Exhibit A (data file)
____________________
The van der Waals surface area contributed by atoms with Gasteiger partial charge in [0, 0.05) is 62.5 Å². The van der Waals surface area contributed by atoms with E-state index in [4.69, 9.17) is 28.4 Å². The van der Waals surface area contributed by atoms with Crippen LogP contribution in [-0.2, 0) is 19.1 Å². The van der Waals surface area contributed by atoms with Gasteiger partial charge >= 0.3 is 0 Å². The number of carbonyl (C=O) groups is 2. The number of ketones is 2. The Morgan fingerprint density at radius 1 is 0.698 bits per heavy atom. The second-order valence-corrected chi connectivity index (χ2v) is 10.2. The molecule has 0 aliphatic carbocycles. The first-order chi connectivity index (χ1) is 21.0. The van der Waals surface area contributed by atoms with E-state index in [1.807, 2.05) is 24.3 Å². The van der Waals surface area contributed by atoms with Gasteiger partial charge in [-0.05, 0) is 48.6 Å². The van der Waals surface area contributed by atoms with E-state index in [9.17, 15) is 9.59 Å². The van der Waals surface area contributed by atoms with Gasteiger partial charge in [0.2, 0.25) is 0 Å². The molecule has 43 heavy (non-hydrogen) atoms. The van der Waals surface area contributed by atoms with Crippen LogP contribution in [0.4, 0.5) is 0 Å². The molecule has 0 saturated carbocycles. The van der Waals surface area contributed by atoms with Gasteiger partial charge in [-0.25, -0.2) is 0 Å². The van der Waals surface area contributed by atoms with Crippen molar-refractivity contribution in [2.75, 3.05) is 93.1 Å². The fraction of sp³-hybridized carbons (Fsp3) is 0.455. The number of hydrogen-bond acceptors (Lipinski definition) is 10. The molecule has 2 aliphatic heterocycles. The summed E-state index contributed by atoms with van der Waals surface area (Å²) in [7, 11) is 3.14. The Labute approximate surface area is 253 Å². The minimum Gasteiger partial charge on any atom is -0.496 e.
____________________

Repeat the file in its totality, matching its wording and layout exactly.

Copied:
The van der Waals surface area contributed by atoms with Gasteiger partial charge in [0, 0.05) is 62.5 Å². The van der Waals surface area contributed by atoms with E-state index in [4.69, 9.17) is 28.4 Å². The van der Waals surface area contributed by atoms with Crippen LogP contribution in [-0.2, 0) is 19.1 Å². The van der Waals surface area contributed by atoms with Gasteiger partial charge >= 0.3 is 0 Å². The number of carbonyl (C=O) groups is 2. The number of ketones is 2. The Morgan fingerprint density at radius 1 is 0.698 bits per heavy atom. The second-order valence-corrected chi connectivity index (χ2v) is 10.2. The molecule has 0 aliphatic carbocycles. The first-order chi connectivity index (χ1) is 21.0. The van der Waals surface area contributed by atoms with E-state index in [1.807, 2.05) is 24.3 Å². The van der Waals surface area contributed by atoms with Gasteiger partial charge in [-0.05, 0) is 48.6 Å². The van der Waals surface area contributed by atoms with E-state index in [9.17, 15) is 9.59 Å². The van der Waals surface area contributed by atoms with Gasteiger partial charge in [0.2, 0.25) is 0 Å². The molecule has 43 heavy (non-hydrogen) atoms. The van der Waals surface area contributed by atoms with Crippen LogP contribution in [0.4, 0.5) is 0 Å². The molecule has 0 saturated carbocycles. The van der Waals surface area contributed by atoms with Gasteiger partial charge in [-0.25, -0.2) is 0 Å². The van der Waals surface area contributed by atoms with Crippen molar-refractivity contribution in [2.75, 3.05) is 93.1 Å². The fraction of sp³-hybridized carbons (Fsp3) is 0.455. The number of hydrogen-bond acceptors (Lipinski definition) is 10. The molecule has 2 aliphatic heterocycles. The summed E-state index contributed by atoms with van der Waals surface area (Å²) in [7, 11) is 3.14. The Labute approximate surface area is 253 Å². The minimum Gasteiger partial charge on any atom is -0.496 e.